By Laurie Fitzgerald
Over the past few years, there’s no doubt that Paul Ince has been one of the leading lights for black managers in football.
After hanging up his boots following a fantastic playing career that involved the likes of Manchester United, Inter Milan and Liverpool, Ince has spent almost five years trying to work his way to the top of English football management.
The 43 year-old started management life well when he managed to guide Macclesfield to League Two safety against all the odds and ensure survival on the last day of the 2006/07 season.
His efforts had won him many admirers, and when MK Dons manager Martin Allen left to take over at Leicester City that summer, Ince was named as his replacement at the Stadium:mk.
It proved to be a great decision from Chairman Pete Winkleman, as Ince guided the Dons to automatic promotion to League One, as well as winning the Johnstone’s Paint Trophy in the process.
Ince was carving out a reputation as one of the best young managers in the game, gaining real respect in an era where black managers aren’t given many opportunities within the game.
His efforts were richly rewarded in 2008 when Blackburn Rovers appointed them as their new boss, giving him the chance to cement a career in the top-flight.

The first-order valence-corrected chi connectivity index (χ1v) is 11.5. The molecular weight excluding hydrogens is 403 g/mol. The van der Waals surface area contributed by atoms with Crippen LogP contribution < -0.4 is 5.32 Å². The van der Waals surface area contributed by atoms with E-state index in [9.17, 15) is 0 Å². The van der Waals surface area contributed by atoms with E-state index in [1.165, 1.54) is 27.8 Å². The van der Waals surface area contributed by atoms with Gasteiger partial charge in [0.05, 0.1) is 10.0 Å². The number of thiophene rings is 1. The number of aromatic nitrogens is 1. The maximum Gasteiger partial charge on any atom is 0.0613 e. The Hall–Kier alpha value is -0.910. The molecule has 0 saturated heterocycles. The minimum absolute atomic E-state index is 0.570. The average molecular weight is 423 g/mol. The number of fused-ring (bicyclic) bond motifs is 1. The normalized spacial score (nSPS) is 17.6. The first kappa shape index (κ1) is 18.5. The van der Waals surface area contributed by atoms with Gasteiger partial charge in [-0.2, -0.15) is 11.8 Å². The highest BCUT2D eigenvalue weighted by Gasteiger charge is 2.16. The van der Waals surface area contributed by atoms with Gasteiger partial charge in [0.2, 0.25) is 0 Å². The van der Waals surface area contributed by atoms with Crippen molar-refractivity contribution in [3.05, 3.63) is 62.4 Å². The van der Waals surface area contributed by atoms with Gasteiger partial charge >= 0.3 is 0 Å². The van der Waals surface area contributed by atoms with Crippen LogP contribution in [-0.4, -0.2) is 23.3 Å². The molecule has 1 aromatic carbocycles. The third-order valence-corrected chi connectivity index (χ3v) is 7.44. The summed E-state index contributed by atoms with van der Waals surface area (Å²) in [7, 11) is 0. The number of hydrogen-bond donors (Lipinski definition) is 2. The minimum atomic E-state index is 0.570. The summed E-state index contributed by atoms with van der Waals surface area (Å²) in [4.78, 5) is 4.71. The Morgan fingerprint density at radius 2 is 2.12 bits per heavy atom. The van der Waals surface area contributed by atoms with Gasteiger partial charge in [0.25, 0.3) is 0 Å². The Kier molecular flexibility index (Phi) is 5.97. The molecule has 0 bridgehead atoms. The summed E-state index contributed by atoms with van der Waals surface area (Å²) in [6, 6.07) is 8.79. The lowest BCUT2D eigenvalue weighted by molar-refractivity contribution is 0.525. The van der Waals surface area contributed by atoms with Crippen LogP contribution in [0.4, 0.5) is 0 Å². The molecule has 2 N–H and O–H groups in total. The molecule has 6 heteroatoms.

However, it was at this point when things started to go downhill for Ince. He lasted just six months before being sacked in December that year after Rovers became embroiled in a relegation battle.
Having learnt the harsh realities of management, ‘the guvnor’ returned to Milton Keynes for a second spell in charge of the Dons, but this time in League One.
Having reached the play-offs in their debut season in the third tier of English football, expectations were high.
But Ince was unable to build on the previous campaign, and stayed for just half of the duration of his two-year deal, leaving the club for a second time having guided the side to an twelfth place finish.
Despite this disappointment, the man capped 53 times by England would not have to wait long for a chance to kickstart the latest stage of his footballing career.
After taking charge at Notts County in October, Ince began to guide the side in the right direction, with the Magpies losing just one game in twelve, including a famous FA Cup win at Sunderland and a draw at home to Manchester City.
The resurgence didn’t last long; five defeats in a row, the most recent a 2-0 loss at home to Oldham, meant that Ince was shown the exit door at Meadow Lane.
It’s difficult to see where Ince goes from here; after such a promising start, his jump to the Premier League came too soon, and he acknowledged that by going back to the MK Dons two divisions below.
The problem now is that he has now had two jobs at this level and has failed to take either side forward, leading to people questioning whether he is cut out for management.
He is young and has shown in the past he is capable of being a good manager. But if Ince does get another chance in football management, then he has to make it count.
What do you think? Is Ince’s managerial career in trouble? Has he been unfairly treated with the resources available to him? Would you like him at your club? Let us know your thoughts.